I’m a family practice doctor in solo practice. That means that I have the responsibilities of being a doctor and the responsibilities of being a business owner. And that can be stressful. Every medical magazine I get for the past few years have had at least one article about physician burnout. What it is. What causes it. How you can get past it. And I can’t say I haven’t been burnt out before. When my sympathy for my patients is overridden by irritation, I know I’m burning out. But as a solo doc I can decide to take a vacation. Or shorten my day. Or anything else I need to get my perspective back.
But burnout is certainly not restricted to the medical field and I see it more in my female patients. They work at one job and go home to the second job – taking care of kids, cooking, cleaning and trying to please their spouse. It’s tiring. Especially when kids are small and dependent and you have parents and other family that are also dependent on you. These women come to the office depressed and anxious and all-around overwhelmed. So I ask them what their “pressure valve release” is. What do they do that is solely for them? I am always surprised how few women have an outside interest beyond work and family.
Obviously, for me my “valve release” is all things bodybuilding. Lifting is akin to meditation for me. In the gym, I need only concentrate on the weight moving up and down, my breathing going in and out and my muscles flexing and relaxing. I am in my own space and in my own head. I like deciding what exercise to do next depending on what feels best with no real set plan. It’s me and my body and the music in my ears and nothing else. It relaxes me and sets me up for the rest of the day.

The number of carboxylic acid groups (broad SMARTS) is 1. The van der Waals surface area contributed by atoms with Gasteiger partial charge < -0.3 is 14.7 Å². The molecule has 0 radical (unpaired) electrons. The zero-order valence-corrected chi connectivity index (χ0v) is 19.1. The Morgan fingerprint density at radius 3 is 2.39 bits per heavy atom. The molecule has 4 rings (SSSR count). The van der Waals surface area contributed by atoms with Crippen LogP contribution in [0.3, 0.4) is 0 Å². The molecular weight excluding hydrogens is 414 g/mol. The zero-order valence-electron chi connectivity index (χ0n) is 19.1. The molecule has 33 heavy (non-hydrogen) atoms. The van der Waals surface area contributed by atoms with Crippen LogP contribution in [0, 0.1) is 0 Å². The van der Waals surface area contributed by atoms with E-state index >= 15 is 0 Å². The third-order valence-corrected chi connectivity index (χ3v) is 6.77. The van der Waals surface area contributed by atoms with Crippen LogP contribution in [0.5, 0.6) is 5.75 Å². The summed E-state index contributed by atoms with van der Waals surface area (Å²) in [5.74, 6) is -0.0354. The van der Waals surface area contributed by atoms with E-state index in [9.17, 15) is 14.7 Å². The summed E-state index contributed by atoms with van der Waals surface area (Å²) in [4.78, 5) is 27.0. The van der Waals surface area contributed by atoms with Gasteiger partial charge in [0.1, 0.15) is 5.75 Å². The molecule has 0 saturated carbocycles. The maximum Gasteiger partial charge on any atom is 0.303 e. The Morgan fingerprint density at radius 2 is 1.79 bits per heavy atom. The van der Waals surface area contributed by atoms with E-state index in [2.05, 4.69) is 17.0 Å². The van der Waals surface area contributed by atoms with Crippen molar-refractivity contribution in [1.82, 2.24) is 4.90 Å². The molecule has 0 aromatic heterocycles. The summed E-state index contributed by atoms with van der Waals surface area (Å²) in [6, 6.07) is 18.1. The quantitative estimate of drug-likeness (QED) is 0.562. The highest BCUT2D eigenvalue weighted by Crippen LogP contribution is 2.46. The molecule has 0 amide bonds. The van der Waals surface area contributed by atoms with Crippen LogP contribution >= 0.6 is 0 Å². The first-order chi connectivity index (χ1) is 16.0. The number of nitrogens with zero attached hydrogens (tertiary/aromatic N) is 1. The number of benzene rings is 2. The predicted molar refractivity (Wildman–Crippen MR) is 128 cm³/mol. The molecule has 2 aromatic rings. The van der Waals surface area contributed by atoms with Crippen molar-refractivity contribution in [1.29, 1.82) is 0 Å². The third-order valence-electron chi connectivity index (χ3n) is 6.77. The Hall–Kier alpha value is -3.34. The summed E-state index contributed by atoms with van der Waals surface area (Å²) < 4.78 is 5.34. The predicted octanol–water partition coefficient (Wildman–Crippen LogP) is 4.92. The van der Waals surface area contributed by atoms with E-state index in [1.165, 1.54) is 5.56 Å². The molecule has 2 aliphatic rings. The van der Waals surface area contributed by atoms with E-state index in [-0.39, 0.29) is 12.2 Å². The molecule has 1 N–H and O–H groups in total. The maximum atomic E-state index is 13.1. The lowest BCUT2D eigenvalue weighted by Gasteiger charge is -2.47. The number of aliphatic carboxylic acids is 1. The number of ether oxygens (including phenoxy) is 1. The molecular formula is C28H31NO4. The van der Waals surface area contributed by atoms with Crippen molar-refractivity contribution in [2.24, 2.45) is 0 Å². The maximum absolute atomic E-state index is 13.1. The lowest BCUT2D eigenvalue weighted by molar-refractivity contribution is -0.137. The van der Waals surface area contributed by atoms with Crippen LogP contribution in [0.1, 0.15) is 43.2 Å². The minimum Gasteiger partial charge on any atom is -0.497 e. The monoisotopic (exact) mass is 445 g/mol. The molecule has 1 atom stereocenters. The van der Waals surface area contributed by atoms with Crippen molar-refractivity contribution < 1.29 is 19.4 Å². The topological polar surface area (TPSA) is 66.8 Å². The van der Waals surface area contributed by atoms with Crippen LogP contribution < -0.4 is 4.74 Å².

At a bodybuilding show, they call me “doc” but the work is as far from my IRL job as possible. It’s a long and tiring day regardless of whether I am promoter, judge or tabulator, but it is also infinitely satisfying. Again, it’s something just for me. Something that is not part of me being a doctor or a mother or a wife or even a daughter. Just me.
You may love your work (like I do) but it is still work. You may love being a mother (like I do) but children are also work. And this does not account for all the other people that women regularly care for. I know that going to a nail and hair salon are socially acceptable reasons for a woman to get out of the house but you can’t do hair and nails every week, can you? Which means a woman needs to think beyond the salon to find reasons to get out of the house, socially acceptable or not. Music lessons. Swimming. Adult education classes. Hiking. Book clubs. There is something for every woman.
You don’t need to be a family doctor to have burnout. In our society, you just have to be a woman. But finding something that helps release that pressure – whatever that something is – makes for an emotionally healthier person overall. It’s the mini vacation we all need. It’s what helps to get us through yet another demanding week of work, of kids, of family, of ...